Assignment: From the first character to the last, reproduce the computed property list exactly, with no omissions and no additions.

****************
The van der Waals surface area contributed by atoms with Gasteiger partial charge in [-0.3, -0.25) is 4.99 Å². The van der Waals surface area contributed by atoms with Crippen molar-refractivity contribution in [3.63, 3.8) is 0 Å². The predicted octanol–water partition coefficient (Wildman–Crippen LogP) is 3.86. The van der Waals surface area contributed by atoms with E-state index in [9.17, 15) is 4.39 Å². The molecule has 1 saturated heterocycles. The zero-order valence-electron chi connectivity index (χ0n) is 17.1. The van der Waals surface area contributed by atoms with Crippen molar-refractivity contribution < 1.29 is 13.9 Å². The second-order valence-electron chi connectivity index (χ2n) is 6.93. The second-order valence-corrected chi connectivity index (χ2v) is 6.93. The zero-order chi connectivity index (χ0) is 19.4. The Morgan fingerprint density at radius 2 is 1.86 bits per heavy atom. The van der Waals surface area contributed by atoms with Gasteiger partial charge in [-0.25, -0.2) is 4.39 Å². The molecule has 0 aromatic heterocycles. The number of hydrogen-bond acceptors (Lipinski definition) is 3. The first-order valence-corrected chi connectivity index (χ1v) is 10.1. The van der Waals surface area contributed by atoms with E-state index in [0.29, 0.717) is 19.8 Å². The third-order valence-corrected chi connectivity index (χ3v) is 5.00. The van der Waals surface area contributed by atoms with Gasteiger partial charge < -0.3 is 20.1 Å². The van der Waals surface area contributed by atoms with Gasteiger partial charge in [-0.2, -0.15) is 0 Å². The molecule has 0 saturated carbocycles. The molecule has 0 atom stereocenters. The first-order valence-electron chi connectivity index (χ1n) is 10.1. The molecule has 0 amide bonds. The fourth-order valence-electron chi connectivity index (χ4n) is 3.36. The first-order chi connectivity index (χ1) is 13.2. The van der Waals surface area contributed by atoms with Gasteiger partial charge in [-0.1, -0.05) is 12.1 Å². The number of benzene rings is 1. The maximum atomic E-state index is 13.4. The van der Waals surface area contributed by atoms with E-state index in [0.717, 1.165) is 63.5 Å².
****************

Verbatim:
The van der Waals surface area contributed by atoms with Gasteiger partial charge in [-0.3, -0.25) is 4.99 Å². The van der Waals surface area contributed by atoms with Crippen molar-refractivity contribution in [3.63, 3.8) is 0 Å². The predicted octanol–water partition coefficient (Wildman–Crippen LogP) is 3.86. The van der Waals surface area contributed by atoms with E-state index in [9.17, 15) is 4.39 Å². The molecule has 1 saturated heterocycles. The zero-order valence-electron chi connectivity index (χ0n) is 17.1. The van der Waals surface area contributed by atoms with Crippen molar-refractivity contribution < 1.29 is 13.9 Å². The second-order valence-electron chi connectivity index (χ2n) is 6.93. The second-order valence-corrected chi connectivity index (χ2v) is 6.93. The zero-order chi connectivity index (χ0) is 19.4. The Morgan fingerprint density at radius 2 is 1.86 bits per heavy atom. The van der Waals surface area contributed by atoms with Gasteiger partial charge in [-0.25, -0.2) is 4.39 Å². The molecule has 0 aromatic heterocycles. The number of hydrogen-bond acceptors (Lipinski definition) is 3. The first-order valence-corrected chi connectivity index (χ1v) is 10.1. The van der Waals surface area contributed by atoms with E-state index in [0.29, 0.717) is 19.8 Å². The third-order valence-corrected chi connectivity index (χ3v) is 5.00. The van der Waals surface area contributed by atoms with Gasteiger partial charge < -0.3 is 20.1 Å². The van der Waals surface area contributed by atoms with Gasteiger partial charge in [-0.2, -0.15) is 0 Å². The molecule has 0 saturated carbocycles. The molecule has 0 atom stereocenters. The first-order valence-electron chi connectivity index (χ1n) is 10.1. The molecule has 0 amide bonds. The fourth-order valence-electron chi connectivity index (χ4n) is 3.36. The first-order chi connectivity index (χ1) is 13.2. The van der Waals surface area contributed by atoms with Gasteiger partial charge in [-0.1, -0.05) is 12.1 Å². The number of benzene rings is 1. The maximum atomic E-state index is 13.4. The van der Waals surface area contributed by atoms with E-state index in [0.717, 1.165) is 63.5 Å².